Time-Critical Removal Action (TCRA) Action Memorandum for Site 1121, and Zero Valent Zinc (ZVZ) Injection Pilot Studies at 12 Area Site 13 and for 1,2,3-TCP in 22/23 Area Groundwater, Marine Corps Base (MCB) Camp Pendleton, CA.

This task order was originally scoped to perform a TCRA Action Memorandum for IR Site 1121, however, the task order was modified to install additional nested monitoring wells to aid in the evaluation of the ZVZ injection Pilot Studies. GCE conducted Pilot Studies at 12 Area Site 13 and 22/23 Area Groundwater, which was intended to evaluate the effectiveness of using ZVZ to achieve in-situ remediation of persistent 1,2,3-Trichloropropane (1,2,3-TCP) in groundwater. The ZVZ injection Pilot Study represents an innovative technology which promises to lead to long term savings for 1,2,3-TCP sites. Preliminary results indicated that ZVZ degrades 1,2,3-TCP more rapidly than other reductants (e.g., zero-valent iron) and appears to give complete dichlorination to propanes and propenes, which decreases the time required to remediate the site. Pilot Study Reports were prepared for both sites.

GCE was originally scoped to perform a TCRA Action Memorandum for Site 1121 in accordance with the Naval Facilities Engineering Command Southwest (NAVFAC SW) template for Action Memorandums and in accordance with Comprehensive Environmental Response, Compensation, and Liability Act (CERCLA) guidance. However, the scope of the task order was modified to install additional nested monitoring wells to aid in the evaluation of the zero valent zinc (ZVZ) injection Pilot Studies at Area 12 Site 13 and Area 22/23.

The intent of the Pilot Study was to evaluate the effectiveness of using ZVZ to achieve in-situ remediation of persistent 1,2,3-Trichloropropane (1,2,3-TCP) in groundwater. The project encompasses two unique sites, 12 Area Site 13 and 22/23 Area at MCB Camp Pendleton, CA, with similar contaminant issues. At 12 Area Site 13, Underground Storage Tank (UST) 13 was a 1,500-gallon concrete tank used to store diesel fuel for heating and was associated with Building 1283. The groundwater underlying the 22 and 23 Areas was impacted by trichloroethene (TCE), cis-1,2-dichloroethene (cis-1,2-DCE), 1,1-dichloroethene (1,1-DCE), 1,4-dioxane, 1,2,3-TCP, and vinyl chloride. The ZVZ injection Pilot Study represents an innovative technology which promises to lead to long term savings for 1,2,3-TCP sites. Preliminary results indicated that ZVZ degrades 1,2,3-TCP more rapidly than other reductants (e.g., zero-valent iron) and appears to give complete dichlorination to propanes and propenes that decreases the time required to remediate the site.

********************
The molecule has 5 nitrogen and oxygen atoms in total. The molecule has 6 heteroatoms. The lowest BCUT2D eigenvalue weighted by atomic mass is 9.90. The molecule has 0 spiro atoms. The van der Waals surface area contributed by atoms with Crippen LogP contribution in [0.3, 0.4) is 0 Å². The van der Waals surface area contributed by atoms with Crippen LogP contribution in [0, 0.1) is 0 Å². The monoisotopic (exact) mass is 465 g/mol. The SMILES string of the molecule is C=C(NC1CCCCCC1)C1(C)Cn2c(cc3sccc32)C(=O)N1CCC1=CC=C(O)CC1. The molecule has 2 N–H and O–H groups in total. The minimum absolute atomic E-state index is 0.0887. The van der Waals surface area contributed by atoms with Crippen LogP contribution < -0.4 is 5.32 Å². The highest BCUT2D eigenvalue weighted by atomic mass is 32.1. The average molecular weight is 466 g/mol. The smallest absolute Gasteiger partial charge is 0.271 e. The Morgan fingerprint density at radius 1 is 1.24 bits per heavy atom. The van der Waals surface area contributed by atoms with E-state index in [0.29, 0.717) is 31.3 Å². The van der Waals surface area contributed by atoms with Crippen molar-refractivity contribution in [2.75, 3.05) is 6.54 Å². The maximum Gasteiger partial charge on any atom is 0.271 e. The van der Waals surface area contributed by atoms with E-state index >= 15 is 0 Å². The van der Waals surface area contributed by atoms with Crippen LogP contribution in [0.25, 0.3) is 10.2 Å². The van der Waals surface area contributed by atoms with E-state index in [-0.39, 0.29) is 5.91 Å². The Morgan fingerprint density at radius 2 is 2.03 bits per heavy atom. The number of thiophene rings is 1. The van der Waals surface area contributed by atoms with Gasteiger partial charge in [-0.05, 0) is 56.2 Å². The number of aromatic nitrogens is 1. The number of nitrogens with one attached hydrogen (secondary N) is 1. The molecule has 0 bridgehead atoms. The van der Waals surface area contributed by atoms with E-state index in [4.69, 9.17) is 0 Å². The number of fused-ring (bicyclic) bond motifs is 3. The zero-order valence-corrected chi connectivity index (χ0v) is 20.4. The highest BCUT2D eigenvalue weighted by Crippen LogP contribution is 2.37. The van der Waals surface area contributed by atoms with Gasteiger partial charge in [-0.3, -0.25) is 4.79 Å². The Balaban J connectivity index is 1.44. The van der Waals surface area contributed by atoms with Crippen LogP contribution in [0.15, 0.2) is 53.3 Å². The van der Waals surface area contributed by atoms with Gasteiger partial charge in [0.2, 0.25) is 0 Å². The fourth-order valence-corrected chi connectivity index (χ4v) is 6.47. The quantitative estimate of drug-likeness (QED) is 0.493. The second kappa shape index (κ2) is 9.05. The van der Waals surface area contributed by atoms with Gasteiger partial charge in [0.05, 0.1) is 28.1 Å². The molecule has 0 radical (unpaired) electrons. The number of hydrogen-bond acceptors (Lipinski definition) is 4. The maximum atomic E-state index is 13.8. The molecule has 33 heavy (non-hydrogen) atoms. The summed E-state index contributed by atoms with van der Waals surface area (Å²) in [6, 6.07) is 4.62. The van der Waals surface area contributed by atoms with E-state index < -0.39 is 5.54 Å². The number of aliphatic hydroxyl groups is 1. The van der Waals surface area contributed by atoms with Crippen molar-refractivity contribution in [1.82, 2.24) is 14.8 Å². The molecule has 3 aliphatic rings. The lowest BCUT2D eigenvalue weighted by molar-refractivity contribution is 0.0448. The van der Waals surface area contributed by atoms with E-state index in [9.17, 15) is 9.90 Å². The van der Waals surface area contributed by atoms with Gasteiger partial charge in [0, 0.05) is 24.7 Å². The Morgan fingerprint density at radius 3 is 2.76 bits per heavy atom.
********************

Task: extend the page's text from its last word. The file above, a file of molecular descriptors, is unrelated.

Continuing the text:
UST 13 was reportedly removed from the site sometime prior to 1994. 12 Area Site 13 is slated to be developed into surface parking for the new communications center being constructed to the immediate north. Fuel-related contamination is most likely associated with the former UST 13. The source of the chlorinated solvents detected at the site is unknown. Although phase-separated hydrocarbons were observed in two groundwater monitoring well during the Remedial Investigation, no significant residual soil contamination was detected. Groundwater monitoring has been conducted periodically from 1995 to 2015. In June 2015, 1,2,3-TCP was detected in two monitoring wells at the highest observed concentration of 0.18 micrograms per liter (μg/L) and 0.011 μg/L. Both concentrations exceed the California maximum contaminant level (MCL) for 1,2,3-TCP of 0.005 μg/L, which was effective on 1 October 2017. At 12 Area Site 13, the ZVZ injections were completed in the vicinity of groundwater monitoring wells where 1,2,3-TCP has historically been detected in groundwater.

At the 22 and 23 Areas, 1,2,3-TCP has been reported at concentrations exceeding the California MCL in monitoring wells located at the site. The remedial strategy for 22/23 Area Groundwater consists of land use controls and long-term monitoring to prevent COC exposure to human receptors, installation of a new water production well located a greater distance from the site, and in-situ treatment of identified COC source areas. To support implementation of the in-situ treatment program described in the ROD, a limited ZVZ injection program was implemented in 2014 to evaluate the efficacy of ZVZ injection technology. The primary goal of the 22/23 Area Groundwater in-situ remedial strategy is to expand the 2014 pilot study area to address the larger impact of the 1,2,3-TCP source area present at the site. For 22/23 Area groundwater, the ZVZ injections were completed in a permeable reactive barrier configuration downgradient of wells with 1,2,3-TCP concentrations above 1 μg/L. The injections were designed to degrade 1,2,3-TCP as it migrates from the potential source area, reducing 1,2,3-TCP mass flux to the downgradient plume.

Both ZVZ injection programs were completed using the jet injection method. As part of the injection program, performance monitoring well networks were installed at both areas. The networks include monitoring locations installed upgradient, within, and downgradient of the ZVZ injection areas.